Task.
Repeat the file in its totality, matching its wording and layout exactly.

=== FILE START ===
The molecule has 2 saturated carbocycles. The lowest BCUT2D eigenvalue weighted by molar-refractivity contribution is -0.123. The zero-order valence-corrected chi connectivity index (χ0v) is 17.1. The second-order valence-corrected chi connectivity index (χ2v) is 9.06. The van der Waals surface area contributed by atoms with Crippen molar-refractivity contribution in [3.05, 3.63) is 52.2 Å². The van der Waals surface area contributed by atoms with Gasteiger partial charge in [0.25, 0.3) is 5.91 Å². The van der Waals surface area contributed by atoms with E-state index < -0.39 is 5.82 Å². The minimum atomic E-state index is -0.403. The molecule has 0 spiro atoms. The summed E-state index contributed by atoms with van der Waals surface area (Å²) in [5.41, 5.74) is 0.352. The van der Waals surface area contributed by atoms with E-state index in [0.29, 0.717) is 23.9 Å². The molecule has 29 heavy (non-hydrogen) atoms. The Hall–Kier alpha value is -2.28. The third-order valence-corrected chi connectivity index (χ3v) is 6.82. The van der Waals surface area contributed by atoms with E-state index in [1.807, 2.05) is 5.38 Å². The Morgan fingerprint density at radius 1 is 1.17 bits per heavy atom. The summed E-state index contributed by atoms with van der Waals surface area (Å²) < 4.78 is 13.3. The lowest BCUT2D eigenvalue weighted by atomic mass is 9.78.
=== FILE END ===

The molecule has 2 saturated carbocycles. The lowest BCUT2D eigenvalue weighted by molar-refractivity contribution is -0.123. The zero-order valence-corrected chi connectivity index (χ0v) is 17.1. The second-order valence-corrected chi connectivity index (χ2v) is 9.06. The van der Waals surface area contributed by atoms with Crippen molar-refractivity contribution in [3.05, 3.63) is 52.2 Å². The van der Waals surface area contributed by atoms with Gasteiger partial charge in [0.25, 0.3) is 5.91 Å². The van der Waals surface area contributed by atoms with E-state index < -0.39 is 5.82 Å². The minimum atomic E-state index is -0.403. The molecule has 0 spiro atoms. The summed E-state index contributed by atoms with van der Waals surface area (Å²) in [5.41, 5.74) is 0.352. The van der Waals surface area contributed by atoms with E-state index in [0.29, 0.717) is 23.9 Å². The molecule has 29 heavy (non-hydrogen) atoms. The Hall–Kier alpha value is -2.28. The third-order valence-corrected chi connectivity index (χ3v) is 6.82. The van der Waals surface area contributed by atoms with E-state index in [1.807, 2.05) is 5.38 Å². The Morgan fingerprint density at radius 1 is 1.17 bits per heavy atom. The summed E-state index contributed by atoms with van der Waals surface area (Å²) < 4.78 is 13.3. The lowest BCUT2D eigenvalue weighted by atomic mass is 9.78.